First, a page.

The distinguished Chancellor held that Pearsall's "obligation to pay any increase in property taxes was a means of measuring the Lessee's obligation to pay additional rent," and that Regal's assumption of Pearsall's obligation under paragraph 4 of the sublease "did not include the obligation to pay any increase in property taxes, the same being a part of the rent as set out above."


The cardinal rule for interpretation of contracts is to ascertain the intention of the parties and to give effect to that intention, consistent with legal principles. Petty v. Sloan, 197 Tenn. 630, 277 S.W.2d 355 (1955).

It is the Court's duty to enforce contracts according to their plain terms. Eleogrammenos v. Standard Life Ins. Co., 177 Tenn. 328, 149 S.W.2d 69 (1941). Further, the language used must be taken and understood in its plain, ordinary and popular sense. Guardian Life Ins. Co. v. Richardson, 23 Tenn. App. 194, 129 S.W.2d 1107 (1939).

The courts, of course, are precluded from creating a new contract for the parties. Dubois v. Gentry, 182 Tenn. 103, 184 S.W.2d 369 (1945).

Various definitions of the word "rent" are urged upon us. According to Black's Law Dictionary, Revised Fourth Edition, rent is payment received periodically for the use of property. Taxes have been defined as the price we pay for civilization. We think definitions are of no importance. Rent is rent and taxes are taxes; however, the twain may meet and tax payments may be treated as a part of the rental if the parties so agree.

Able counsel have submitted most excellent briefs that have materially aided the Court in a general understanding and analysis of the problem presented, but notwithstanding their diligence and our own independent investigation into the applicable law we find no Tennessee case precisely in point.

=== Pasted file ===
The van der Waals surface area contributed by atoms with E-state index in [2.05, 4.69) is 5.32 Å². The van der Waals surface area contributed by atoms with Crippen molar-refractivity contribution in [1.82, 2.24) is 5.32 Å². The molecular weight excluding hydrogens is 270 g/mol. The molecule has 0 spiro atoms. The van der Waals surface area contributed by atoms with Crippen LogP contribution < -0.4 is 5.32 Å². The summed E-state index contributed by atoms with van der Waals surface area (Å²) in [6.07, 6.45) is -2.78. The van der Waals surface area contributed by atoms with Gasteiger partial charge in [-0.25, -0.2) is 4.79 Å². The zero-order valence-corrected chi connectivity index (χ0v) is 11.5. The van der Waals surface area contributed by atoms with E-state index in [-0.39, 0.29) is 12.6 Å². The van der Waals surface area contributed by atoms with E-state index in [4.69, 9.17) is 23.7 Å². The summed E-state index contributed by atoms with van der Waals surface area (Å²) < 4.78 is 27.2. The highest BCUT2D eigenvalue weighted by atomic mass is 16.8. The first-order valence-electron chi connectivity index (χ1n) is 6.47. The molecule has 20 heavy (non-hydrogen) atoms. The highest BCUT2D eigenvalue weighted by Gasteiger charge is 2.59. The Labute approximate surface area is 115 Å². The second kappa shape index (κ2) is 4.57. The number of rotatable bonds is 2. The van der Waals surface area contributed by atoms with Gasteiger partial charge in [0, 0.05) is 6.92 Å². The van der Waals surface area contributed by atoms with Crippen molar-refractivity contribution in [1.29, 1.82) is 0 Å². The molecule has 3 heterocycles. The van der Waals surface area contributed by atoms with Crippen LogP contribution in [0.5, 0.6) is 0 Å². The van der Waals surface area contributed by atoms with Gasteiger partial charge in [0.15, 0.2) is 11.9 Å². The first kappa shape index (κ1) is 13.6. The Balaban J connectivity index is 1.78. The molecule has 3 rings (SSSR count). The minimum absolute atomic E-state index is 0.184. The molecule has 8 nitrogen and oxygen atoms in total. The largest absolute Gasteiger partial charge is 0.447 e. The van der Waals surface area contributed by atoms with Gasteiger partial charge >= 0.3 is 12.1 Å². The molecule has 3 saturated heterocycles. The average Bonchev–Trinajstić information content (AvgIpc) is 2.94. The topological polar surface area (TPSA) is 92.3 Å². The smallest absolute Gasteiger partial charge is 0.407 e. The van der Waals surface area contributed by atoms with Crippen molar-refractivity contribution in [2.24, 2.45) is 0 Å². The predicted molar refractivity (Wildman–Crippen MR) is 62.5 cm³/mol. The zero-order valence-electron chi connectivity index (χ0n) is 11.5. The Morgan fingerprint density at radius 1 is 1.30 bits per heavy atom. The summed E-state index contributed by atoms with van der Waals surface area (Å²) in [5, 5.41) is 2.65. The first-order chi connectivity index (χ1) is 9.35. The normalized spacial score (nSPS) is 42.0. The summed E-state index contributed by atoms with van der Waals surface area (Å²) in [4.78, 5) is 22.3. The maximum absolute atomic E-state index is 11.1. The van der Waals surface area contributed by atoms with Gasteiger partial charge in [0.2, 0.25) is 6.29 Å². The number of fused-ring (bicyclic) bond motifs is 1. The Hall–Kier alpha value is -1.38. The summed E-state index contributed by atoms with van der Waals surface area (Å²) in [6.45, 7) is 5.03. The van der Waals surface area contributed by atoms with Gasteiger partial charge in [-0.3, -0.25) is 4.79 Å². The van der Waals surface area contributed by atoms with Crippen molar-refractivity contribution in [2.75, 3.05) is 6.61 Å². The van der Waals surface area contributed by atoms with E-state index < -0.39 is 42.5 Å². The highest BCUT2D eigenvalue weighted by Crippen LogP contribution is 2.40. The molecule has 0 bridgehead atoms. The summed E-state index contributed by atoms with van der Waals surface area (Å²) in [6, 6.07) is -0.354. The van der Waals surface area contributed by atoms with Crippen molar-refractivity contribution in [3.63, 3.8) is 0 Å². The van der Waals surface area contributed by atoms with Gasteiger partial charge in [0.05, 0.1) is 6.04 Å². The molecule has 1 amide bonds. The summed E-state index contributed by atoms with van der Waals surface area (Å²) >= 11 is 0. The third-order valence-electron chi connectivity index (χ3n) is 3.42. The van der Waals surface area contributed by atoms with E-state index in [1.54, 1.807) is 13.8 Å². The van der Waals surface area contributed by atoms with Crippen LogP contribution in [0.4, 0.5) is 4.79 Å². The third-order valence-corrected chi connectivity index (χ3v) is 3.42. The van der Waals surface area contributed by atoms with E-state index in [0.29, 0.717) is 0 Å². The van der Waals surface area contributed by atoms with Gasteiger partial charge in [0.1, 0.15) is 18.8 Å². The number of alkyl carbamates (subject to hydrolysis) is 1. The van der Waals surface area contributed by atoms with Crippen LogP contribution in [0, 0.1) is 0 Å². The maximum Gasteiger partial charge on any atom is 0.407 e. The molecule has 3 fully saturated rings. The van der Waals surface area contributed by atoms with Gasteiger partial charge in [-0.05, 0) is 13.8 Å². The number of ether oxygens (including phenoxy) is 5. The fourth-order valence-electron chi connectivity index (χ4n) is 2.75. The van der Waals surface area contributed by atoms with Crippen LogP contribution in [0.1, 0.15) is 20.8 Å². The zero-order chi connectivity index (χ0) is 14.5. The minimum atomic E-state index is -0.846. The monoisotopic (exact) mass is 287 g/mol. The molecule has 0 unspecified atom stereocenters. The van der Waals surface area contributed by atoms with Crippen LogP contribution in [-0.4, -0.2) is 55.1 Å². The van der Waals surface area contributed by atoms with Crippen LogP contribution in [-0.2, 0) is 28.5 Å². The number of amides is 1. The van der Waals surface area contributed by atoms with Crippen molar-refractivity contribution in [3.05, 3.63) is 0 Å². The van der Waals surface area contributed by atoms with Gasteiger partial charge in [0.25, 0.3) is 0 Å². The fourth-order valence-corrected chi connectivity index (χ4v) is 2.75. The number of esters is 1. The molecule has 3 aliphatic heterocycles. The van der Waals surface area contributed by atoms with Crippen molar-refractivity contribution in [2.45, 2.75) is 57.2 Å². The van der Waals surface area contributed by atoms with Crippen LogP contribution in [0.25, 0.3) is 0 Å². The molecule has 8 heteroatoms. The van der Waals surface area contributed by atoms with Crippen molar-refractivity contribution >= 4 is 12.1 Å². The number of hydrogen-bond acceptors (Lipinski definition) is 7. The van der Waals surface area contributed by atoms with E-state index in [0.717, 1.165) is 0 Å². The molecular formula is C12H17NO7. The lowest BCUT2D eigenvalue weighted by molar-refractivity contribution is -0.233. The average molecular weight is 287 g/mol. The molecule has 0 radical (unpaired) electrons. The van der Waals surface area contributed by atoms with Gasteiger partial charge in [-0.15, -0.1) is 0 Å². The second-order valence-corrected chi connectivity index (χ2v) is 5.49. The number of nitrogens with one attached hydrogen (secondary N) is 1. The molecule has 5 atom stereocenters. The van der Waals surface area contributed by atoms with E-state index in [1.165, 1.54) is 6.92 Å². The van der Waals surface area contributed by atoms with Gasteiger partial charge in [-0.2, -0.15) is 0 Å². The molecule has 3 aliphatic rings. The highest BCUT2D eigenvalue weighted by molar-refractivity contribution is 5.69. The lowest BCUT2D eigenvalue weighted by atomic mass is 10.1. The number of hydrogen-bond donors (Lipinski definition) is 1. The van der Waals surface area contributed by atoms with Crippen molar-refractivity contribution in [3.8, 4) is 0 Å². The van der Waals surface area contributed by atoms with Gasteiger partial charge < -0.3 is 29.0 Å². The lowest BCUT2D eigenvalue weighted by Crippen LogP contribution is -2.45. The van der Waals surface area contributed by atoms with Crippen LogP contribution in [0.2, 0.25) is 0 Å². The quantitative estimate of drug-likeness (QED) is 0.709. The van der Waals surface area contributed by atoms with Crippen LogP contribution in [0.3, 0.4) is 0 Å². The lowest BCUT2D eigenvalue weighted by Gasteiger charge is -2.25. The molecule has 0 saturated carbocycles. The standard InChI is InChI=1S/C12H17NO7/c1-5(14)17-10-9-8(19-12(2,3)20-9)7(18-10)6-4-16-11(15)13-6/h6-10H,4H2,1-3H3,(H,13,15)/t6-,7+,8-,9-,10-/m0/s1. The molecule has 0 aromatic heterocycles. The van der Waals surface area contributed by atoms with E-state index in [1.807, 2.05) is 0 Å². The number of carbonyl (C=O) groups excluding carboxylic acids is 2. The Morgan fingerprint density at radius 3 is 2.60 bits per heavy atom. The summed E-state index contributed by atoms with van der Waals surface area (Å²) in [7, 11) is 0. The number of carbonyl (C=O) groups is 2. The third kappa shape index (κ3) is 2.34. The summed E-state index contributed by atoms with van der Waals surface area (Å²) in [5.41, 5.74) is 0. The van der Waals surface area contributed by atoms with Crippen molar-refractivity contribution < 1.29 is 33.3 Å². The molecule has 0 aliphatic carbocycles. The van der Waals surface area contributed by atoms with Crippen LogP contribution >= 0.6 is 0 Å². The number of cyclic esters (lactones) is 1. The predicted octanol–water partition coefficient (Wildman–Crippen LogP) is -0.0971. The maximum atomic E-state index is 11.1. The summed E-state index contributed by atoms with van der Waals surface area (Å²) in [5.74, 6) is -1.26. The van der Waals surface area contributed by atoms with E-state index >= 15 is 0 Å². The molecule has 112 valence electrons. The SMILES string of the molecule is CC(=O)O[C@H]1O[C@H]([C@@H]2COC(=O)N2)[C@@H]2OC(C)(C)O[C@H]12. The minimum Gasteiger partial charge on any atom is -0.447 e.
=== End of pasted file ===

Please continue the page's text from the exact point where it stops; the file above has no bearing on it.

The reasoning of the United States Court of Appeals for the Eighth Circuit, in Lamoine Mott Estate v. Neiman, 77 F.2d 744, (8th Cir.1935), 99 ALR 1097, is most persuasive. There the court had before it a lease which contained provisions strikingly similar to those here under consideration.

The lessee covenanted to pay rent in a fixed annual amount. The ensuing paragraph provided, in pertinent part:

The lessee shall in all instances, in addition to said stipulated rental, pay all taxes ...

In holding that the word "rent" did not include taxes, the Court said:

(W)e feel compelled to follow the general rule that there is a clear distinction between taxes and rent in common usage, and that the term "rent" may not be so construed as to include taxes "in the absence of a clear intention of the parties to that effect expressed in the lease."

*581 Here we find no such clear intention. The clause in the Pearsall-Regal lease reads "in addition to the rental hereinabove set out." In Lamoine Mott it reads "in addition to said stipulated rental." We find these clauses identical in legal effect.

The provision in the sublease from Pearsall to Regal with respect to the payment of property taxes is in precisely the same category as the prior provisions of the same section of the lease requiring lessee to maintain the premises and pay all water taxes. The printed form does not contain any reference to the payment of property taxes. It is obvious that the parties desired to supply this omission. Their action in so doing resulted in the insertion of language wholly inconsistent with the view that the property taxes were a part of the rental.


We, therefore, hold that under the sublease agreement Regal bound and obligated itself to assume and pay all of Pearsall's obligations under the primary lease, excluding rent, but including all increase in property taxes over those for the year 1970 arising from an increase in the assessment or rate.

The judgment of the Chancellor is reversed. Costs of this appeal are taxed against appellee.

FONES, C.J., and COOPER, BROCK and HARBISON, JJ., concur.


The petition to rehear was not timely filed under Rule 32 of this Court nor does it contain any new argument or cite any new authority as required by said Rule.

The petition is accordingly overruled.